November 1, 2019 Volume 71, Number 11
American journalist who currently is the White House correspondent for the PBS Newshour program. Political contributor to NBC News and MSNBC. Also worked as a reporter for The New York Times and USA Today.
Yamiche Alcindor is the White House correspondent for the PBS News Hour and a contributor for NBC News and MSNBC.
Before joining News Hour, she worked as a national political reporter for The New York Times where she covered presidential campaigns, Congress and wrote about the impact of President Donald Trump’s policies on working class people and people of color.
She often tells stories about the intersection of race and politics as well as fatal police encounters. She’s also traveled extensively to closely cover the campaigns of Senator Bernie Sanders and President Trump. Before joining The Times, she was a national breaking news reporter for USA Today and traveled across the country to cover stories including the school shooting in Newtown, Connecticut the death of Trayvon Martin in Sanford, Florida and the police related protests in Ferguson, Missouri and Baltimore, Maryland.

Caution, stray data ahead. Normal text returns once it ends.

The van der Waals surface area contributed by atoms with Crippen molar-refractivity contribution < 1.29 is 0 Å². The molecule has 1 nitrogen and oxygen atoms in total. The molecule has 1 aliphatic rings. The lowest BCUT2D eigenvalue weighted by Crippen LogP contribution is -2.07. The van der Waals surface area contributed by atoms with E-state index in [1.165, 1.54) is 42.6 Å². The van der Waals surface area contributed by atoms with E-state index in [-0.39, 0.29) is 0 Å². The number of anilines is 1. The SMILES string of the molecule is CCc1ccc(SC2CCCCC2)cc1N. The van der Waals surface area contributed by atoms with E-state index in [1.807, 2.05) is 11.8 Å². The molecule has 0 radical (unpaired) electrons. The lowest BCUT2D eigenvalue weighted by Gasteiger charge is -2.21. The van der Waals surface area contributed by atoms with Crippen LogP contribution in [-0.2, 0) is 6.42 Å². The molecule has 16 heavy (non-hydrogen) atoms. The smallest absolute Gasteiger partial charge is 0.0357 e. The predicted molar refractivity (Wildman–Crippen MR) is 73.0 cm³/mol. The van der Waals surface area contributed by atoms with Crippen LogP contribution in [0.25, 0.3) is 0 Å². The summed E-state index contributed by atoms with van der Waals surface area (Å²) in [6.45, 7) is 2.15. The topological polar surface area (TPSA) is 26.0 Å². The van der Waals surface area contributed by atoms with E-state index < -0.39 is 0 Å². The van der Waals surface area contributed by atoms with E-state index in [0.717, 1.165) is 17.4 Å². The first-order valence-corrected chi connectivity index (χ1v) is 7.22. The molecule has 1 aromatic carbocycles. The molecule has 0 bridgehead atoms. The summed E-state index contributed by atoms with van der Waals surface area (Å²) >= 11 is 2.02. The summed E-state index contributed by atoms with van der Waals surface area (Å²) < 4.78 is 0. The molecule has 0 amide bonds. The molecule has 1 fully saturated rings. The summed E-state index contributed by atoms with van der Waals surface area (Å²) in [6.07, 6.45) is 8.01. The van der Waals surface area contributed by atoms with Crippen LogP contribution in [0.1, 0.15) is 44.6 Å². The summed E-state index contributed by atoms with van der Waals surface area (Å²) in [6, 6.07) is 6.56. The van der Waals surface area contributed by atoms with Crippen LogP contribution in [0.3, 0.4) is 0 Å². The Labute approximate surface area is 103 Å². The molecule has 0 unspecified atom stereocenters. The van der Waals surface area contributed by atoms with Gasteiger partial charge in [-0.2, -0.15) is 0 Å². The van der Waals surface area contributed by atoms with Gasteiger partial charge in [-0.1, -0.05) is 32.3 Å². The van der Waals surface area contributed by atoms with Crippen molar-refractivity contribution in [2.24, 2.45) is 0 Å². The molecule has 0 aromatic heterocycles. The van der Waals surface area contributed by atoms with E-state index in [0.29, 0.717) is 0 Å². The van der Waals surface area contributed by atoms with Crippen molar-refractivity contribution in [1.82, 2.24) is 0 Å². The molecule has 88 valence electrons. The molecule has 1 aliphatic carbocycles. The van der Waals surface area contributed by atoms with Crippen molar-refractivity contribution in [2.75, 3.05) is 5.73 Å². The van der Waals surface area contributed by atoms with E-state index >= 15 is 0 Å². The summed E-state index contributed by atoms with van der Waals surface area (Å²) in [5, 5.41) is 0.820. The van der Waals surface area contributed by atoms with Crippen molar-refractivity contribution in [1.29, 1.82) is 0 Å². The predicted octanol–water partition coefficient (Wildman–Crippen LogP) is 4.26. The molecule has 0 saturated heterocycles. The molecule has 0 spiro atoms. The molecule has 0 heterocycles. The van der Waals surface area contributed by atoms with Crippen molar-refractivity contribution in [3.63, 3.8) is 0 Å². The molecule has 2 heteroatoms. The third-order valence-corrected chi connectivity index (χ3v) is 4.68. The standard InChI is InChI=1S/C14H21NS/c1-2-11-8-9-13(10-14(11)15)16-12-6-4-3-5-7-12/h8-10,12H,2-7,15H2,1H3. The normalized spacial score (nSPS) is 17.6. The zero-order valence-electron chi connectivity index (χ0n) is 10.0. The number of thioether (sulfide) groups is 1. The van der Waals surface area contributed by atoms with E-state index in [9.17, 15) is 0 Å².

She earned a master’s degree in broadcast news and documentary filmmaking from New York University and a bachelor’s in English, government and African American studies from Georgetown University. A native of Miami, Florida, Yamiche is the daughter of Haitian immigrants who met while attending Boston College.
There is widespread delight in the timing for the first Sunday in November… November 3 is fall back Sunday… so please don’t forget your extra hour of renewing sleep as you prepare to come to church on Sunday morning.